Figure 1: Generating a 3D model of patient-specific image data

Figure 2: Summary of 3D Printing Technology Classes

MedTRain3DModsim Urology 3D Printed Models

(Adapted from European Urology Residency Curriculum written by European Board of Urology- EBU)

(Static biomodels/physical simulators)

European Board of Urology suggested 14 urologic procedures that need to make an assessment for evaluation resident’s skills. We selected important urologic procedures that were included to the list of EBU to create 3D printed static biomodels or physical simulators as training purposes.

 

1st Set: Standard 3D Anatomic Urinary System Model

 

Procedures for 1st Set

  • Standard Cystoscopy (flexible/rigid) (available as VR/AR formation)

  • Standard Retrograde pyelography/Double J Stenting

  • Standard Ureteroscopy

  • Standard Retrograde Intrarenal Surgery (inspection of pelvicaliciel system/relocation of stone with basket/disintegration of stone with laser) (available as VR/AR formation)

 

2nd Set: Standard 3D Bladder and Prostate Model

 

Procedures for 2nd Set

 

  • Standard Percutaneous Suprapubic Cystostomy

  • Standard Cystoscopy (flexible/rigid)

  • Standard Transurethral Resection of Bladder Tumor (TUR-B)

  • Standard Transurethral Resection of Prostate (TUR-P)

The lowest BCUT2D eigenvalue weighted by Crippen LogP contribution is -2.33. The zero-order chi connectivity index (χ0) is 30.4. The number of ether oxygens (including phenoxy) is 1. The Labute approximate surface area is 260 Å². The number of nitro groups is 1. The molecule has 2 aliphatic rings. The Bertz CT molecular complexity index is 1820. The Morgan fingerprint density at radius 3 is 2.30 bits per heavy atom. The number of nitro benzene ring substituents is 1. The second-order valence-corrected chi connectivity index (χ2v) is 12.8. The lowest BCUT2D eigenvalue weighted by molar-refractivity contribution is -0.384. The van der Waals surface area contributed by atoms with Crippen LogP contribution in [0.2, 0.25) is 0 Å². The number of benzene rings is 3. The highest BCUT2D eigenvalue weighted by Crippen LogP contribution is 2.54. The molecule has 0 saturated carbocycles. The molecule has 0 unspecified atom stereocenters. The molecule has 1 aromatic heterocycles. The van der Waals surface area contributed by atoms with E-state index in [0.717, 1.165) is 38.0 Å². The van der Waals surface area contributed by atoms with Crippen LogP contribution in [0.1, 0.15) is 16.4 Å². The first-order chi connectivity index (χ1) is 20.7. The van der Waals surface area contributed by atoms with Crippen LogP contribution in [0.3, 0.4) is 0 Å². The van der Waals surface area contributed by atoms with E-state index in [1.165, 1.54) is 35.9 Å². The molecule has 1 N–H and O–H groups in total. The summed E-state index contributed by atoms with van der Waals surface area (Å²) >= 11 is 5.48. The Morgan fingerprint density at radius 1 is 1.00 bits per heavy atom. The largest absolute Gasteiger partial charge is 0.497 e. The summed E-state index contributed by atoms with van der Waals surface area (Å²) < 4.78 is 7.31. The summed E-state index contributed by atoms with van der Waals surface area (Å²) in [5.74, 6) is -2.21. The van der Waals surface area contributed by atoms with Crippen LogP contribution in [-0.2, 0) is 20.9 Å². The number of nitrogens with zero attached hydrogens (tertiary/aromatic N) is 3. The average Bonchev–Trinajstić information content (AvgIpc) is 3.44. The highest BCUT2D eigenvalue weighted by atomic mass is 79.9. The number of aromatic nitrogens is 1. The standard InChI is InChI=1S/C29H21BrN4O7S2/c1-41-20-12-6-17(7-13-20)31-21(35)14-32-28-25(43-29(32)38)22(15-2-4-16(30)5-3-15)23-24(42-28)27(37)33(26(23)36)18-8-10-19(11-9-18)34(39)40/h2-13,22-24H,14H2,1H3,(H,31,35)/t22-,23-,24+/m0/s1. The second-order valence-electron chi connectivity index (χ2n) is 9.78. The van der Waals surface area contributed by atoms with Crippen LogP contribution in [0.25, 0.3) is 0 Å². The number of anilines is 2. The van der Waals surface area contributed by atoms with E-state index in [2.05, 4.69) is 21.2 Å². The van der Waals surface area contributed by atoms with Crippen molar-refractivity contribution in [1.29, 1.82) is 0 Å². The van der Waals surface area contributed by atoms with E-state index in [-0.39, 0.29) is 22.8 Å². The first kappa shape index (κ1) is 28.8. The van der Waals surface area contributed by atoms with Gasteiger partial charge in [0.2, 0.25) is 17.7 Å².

• Standard Bladder Neck Incision

 

3rd Set: Standard 3D Kidney and Vascular Model

 

Procedures for 3rd Set

 

  • Standard Percutaneous Nephrostomy

  • Standard Laparoscopic Nephrectomy (partial/total) (available as VR/AR formation)

  • Standard Percutanous Nephrolithotomy (C-Arm Depended)

 

4th Set: Standard 3D Pelvic Model (male/female)

 

Procedures for 4th Set

 

  • Standard Anti-incontinence Surgery (Transobturator Route, Retropubic Route)

  • Pelvic-Perineal Deatiled Anatomy

 

5th Set: Standard 3D Prostate Biomodel

Procedures for 5th Set

 

  • Only for 3D prostate anatomy training

  • Diagnosis for prostate cancer/nodul

 

 

6th Set: Standard 3D Sacral Neuromodulation (SNS) Model 

 

Procedures for 6th Set

  • Sacrum

  • Sacral plexus

  • Posterior surface muscle

  • SNS Tools

MedTRain3DModsim Urology Standard Education Plan

 

Rules:

  • Each set will have minimum 10 maximum 15 participants (medical students/residents/young urologists)

 

  • Appropriate basic and surgical anatomy training based on surgical model will be included to each set (for medical students/residents/young urologists).

 

  • Each surgical model will be evaluated by its own techniqual properties due to the surgical procedure with phsycometric analysis and pre-post SET knowledge evaluation (only for residents and young urologists)